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The Guide to Clinical Preventive Services

Together, the Community Guide and the Clinical Guide provide evidence-based recommendations across the prevention spectrum.


Cardiovascular Disease Prevention and Control: Reducing Out-of-Pocket Costs for Cardiovascular Disease Preventive Services for Patients with High Blood Pressure and High Cholesterol

Reducing out-of-pocket costs (ROPC) for patients with high blood pressure and high cholesterol involves program and policy changes that make cardiovascular disease preventive services more affordable. These services include:

  • Medications
  • Behavioral counseling (e.g., nutrition counseling)
  • Behavioral support (e.g., community-based weight management programs, gym membership)

Costs for these services can be reduced by providing new or expanded treatment coverage and lowering or eliminating patient out-of-pocket expenses (e.g., copayments, coinsurances, deductibles).

ROPC is coordinated through the health care system and preventive services may be delivered in clinical or non-clinical settings (e.g., worksite, community). ROPC can be implemented alone or in combination with additional interventions to enhance patient-provider interaction such as team-based care, medication counseling, and patient education. Program and policy changes may be communicated to patients and providers using targeted messages to increase awareness and use of covered services.

Summary of Task Force Recommendations and Findings

The Community Preventive Services Task Force recommends reducing patient out-of-pocket costs (ROPC) for medications to control high blood pressure and high cholesterol when combined with additional interventions aimed at improving patient–provider interaction and patient knowledge, such as team-based care with medication counseling, and patient education. This recommendation is based on strong evidence of effectiveness in improving (1) medication adherence and (2) blood pressure and cholesterol outcomes.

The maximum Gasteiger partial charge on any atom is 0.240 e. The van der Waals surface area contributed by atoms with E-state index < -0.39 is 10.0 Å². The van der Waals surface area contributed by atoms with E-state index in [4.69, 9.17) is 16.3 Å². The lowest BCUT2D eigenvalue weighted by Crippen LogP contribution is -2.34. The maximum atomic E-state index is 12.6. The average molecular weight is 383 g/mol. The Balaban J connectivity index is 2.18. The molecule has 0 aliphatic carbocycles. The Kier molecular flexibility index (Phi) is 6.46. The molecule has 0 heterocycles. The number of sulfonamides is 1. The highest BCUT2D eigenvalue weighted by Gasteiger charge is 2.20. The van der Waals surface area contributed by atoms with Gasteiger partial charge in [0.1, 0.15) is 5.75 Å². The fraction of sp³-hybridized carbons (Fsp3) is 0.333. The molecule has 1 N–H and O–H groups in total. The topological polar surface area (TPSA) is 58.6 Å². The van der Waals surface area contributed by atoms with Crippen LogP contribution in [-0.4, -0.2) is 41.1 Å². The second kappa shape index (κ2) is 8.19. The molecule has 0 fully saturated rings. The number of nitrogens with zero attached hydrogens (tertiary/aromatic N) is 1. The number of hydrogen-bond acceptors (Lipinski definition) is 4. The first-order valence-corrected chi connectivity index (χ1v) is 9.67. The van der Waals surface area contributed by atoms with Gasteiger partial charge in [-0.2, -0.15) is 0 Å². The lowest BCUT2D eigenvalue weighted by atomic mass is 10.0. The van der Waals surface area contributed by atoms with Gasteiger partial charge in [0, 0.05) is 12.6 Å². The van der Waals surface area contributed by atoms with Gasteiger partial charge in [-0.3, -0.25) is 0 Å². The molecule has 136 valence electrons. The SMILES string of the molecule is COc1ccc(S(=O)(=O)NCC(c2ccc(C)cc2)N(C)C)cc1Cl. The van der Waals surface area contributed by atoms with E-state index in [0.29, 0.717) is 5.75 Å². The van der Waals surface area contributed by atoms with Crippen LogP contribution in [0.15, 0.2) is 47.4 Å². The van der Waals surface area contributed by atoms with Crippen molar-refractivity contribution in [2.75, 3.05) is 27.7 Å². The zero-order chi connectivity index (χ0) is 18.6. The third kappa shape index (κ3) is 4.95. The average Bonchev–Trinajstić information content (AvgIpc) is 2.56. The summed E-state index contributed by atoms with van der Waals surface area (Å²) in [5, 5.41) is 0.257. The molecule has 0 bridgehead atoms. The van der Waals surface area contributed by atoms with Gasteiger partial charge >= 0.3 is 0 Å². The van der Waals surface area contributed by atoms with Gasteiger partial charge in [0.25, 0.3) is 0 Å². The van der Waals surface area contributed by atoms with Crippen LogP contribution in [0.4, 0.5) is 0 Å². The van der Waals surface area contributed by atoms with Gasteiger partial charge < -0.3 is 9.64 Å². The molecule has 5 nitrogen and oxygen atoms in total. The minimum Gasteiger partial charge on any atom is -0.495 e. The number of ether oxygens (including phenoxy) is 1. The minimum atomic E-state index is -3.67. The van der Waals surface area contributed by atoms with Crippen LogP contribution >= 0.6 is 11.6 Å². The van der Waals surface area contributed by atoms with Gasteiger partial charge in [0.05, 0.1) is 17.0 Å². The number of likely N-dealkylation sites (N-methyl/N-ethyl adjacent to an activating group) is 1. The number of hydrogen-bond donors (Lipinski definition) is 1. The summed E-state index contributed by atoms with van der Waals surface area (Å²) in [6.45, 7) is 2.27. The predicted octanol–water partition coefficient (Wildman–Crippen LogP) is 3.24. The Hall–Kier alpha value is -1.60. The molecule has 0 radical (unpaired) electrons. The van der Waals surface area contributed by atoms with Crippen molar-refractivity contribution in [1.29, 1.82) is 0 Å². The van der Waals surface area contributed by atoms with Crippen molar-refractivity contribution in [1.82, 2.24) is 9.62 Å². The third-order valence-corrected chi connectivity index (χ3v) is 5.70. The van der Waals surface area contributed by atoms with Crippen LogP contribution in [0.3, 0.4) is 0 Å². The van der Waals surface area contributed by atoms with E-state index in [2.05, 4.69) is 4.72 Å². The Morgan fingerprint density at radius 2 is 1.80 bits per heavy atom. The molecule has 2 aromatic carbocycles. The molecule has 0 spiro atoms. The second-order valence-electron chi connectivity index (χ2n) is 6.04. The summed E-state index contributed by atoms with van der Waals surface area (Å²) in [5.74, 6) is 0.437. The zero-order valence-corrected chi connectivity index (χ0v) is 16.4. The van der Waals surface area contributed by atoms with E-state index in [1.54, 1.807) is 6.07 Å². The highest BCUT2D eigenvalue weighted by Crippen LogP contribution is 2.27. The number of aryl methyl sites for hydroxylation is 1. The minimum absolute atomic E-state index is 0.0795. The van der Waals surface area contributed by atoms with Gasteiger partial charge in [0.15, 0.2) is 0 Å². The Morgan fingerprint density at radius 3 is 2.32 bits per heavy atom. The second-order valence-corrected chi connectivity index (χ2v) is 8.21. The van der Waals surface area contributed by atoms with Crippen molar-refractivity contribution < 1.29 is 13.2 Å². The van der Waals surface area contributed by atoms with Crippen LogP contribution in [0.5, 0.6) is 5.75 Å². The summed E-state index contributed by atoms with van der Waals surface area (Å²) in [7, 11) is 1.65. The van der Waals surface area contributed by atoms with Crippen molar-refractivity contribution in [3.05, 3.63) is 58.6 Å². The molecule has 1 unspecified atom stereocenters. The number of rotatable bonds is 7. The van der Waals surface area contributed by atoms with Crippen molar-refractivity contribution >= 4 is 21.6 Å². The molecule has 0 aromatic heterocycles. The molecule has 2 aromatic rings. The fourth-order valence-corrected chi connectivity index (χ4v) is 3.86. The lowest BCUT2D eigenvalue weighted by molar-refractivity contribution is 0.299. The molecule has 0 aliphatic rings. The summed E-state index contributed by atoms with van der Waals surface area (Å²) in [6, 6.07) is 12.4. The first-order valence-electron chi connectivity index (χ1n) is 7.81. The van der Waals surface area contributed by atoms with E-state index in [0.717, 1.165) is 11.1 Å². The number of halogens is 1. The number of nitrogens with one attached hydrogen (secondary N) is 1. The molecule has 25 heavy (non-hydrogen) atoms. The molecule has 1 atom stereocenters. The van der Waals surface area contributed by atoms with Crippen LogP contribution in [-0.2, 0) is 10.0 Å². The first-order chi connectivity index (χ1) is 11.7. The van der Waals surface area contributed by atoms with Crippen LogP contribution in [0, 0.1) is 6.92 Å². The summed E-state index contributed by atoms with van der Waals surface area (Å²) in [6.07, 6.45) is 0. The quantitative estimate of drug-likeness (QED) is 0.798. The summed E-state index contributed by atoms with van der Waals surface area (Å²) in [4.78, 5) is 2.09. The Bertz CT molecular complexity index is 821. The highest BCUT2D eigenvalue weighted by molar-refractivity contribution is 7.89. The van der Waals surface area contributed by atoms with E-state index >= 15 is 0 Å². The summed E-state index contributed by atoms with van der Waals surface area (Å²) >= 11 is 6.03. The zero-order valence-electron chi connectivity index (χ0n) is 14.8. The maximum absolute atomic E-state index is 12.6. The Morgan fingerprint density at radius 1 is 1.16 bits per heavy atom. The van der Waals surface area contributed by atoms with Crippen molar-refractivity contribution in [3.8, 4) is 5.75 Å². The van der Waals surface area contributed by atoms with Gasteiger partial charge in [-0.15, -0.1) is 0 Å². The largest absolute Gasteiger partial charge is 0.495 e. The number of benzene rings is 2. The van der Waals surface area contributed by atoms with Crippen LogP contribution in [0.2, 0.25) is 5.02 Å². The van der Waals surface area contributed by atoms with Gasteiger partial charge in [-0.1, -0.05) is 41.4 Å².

Limited evidence was available to assess the effectiveness of reducing patient out-of-pocket costs for behavioral counseling or behavioral support services independent of reducing patient costs for medications.

Task Force Finding and Rationale Statement

About the Intervention

  • Patients' out-of-pocket costs are reduced by establishing programs and policies to provide blood pressure and cholesterol lowering medications at no cost (e.g., first dollar coverage) or reduced cost (e.g., a lower copayment).
  • Programs and policies that reduce out-of-pocket costs may be implemented by health plans, employers, and insurance companies.
  • Several studies evaluated the effect of reducing out-of-pocket cost within the context of a value-based insurance design. This insurance design reduces patients' out-of-pocket costs for medical services that are expected to be of greatest value for improving their health.